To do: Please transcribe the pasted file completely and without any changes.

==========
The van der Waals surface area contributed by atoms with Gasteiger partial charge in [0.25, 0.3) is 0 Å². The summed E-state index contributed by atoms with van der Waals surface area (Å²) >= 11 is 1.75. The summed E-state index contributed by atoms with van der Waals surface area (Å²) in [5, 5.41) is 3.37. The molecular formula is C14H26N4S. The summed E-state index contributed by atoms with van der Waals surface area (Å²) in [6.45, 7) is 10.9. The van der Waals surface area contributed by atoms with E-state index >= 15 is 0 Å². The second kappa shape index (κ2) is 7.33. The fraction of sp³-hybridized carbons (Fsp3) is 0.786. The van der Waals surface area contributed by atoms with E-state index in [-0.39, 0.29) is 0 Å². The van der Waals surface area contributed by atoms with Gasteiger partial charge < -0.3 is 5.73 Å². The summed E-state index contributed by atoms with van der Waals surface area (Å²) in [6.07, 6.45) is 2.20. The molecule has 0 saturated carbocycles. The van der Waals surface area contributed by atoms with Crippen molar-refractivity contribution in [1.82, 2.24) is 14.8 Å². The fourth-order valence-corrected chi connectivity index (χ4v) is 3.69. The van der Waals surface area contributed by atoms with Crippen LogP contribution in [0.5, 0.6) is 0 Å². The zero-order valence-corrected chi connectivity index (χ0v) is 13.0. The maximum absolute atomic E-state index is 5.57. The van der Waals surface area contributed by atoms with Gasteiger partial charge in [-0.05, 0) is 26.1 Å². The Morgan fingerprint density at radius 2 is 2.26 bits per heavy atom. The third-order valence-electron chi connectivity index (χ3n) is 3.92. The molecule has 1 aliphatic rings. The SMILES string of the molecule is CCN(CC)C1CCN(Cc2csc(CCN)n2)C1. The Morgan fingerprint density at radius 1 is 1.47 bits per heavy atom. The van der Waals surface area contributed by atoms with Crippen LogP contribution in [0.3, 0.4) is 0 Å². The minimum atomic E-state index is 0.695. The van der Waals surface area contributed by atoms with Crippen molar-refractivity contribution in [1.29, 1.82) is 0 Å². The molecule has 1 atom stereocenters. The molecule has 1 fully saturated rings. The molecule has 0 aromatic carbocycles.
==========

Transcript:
The van der Waals surface area contributed by atoms with Gasteiger partial charge in [0.25, 0.3) is 0 Å². The summed E-state index contributed by atoms with van der Waals surface area (Å²) >= 11 is 1.75. The summed E-state index contributed by atoms with van der Waals surface area (Å²) in [5, 5.41) is 3.37. The molecular formula is C14H26N4S. The summed E-state index contributed by atoms with van der Waals surface area (Å²) in [6.45, 7) is 10.9. The van der Waals surface area contributed by atoms with E-state index >= 15 is 0 Å². The second kappa shape index (κ2) is 7.33. The fraction of sp³-hybridized carbons (Fsp3) is 0.786. The van der Waals surface area contributed by atoms with E-state index in [-0.39, 0.29) is 0 Å². The van der Waals surface area contributed by atoms with Gasteiger partial charge < -0.3 is 5.73 Å². The summed E-state index contributed by atoms with van der Waals surface area (Å²) in [6.07, 6.45) is 2.20. The molecule has 0 saturated carbocycles. The van der Waals surface area contributed by atoms with Crippen molar-refractivity contribution in [1.82, 2.24) is 14.8 Å². The fourth-order valence-corrected chi connectivity index (χ4v) is 3.69. The van der Waals surface area contributed by atoms with Crippen LogP contribution in [0.5, 0.6) is 0 Å². The zero-order valence-corrected chi connectivity index (χ0v) is 13.0. The maximum absolute atomic E-state index is 5.57. The van der Waals surface area contributed by atoms with Gasteiger partial charge in [-0.05, 0) is 26.1 Å². The Morgan fingerprint density at radius 2 is 2.26 bits per heavy atom. The third-order valence-electron chi connectivity index (χ3n) is 3.92. The molecule has 1 aliphatic rings. The SMILES string of the molecule is CCN(CC)C1CCN(Cc2csc(CCN)n2)C1. The Morgan fingerprint density at radius 1 is 1.47 bits per heavy atom. The van der Waals surface area contributed by atoms with Crippen LogP contribution in [0.3, 0.4) is 0 Å². The minimum atomic E-state index is 0.695. The van der Waals surface area contributed by atoms with Crippen molar-refractivity contribution in [1.29, 1.82) is 0 Å². The molecule has 1 atom stereocenters. The molecule has 1 fully saturated rings. The molecule has 0 aromatic carbocycles.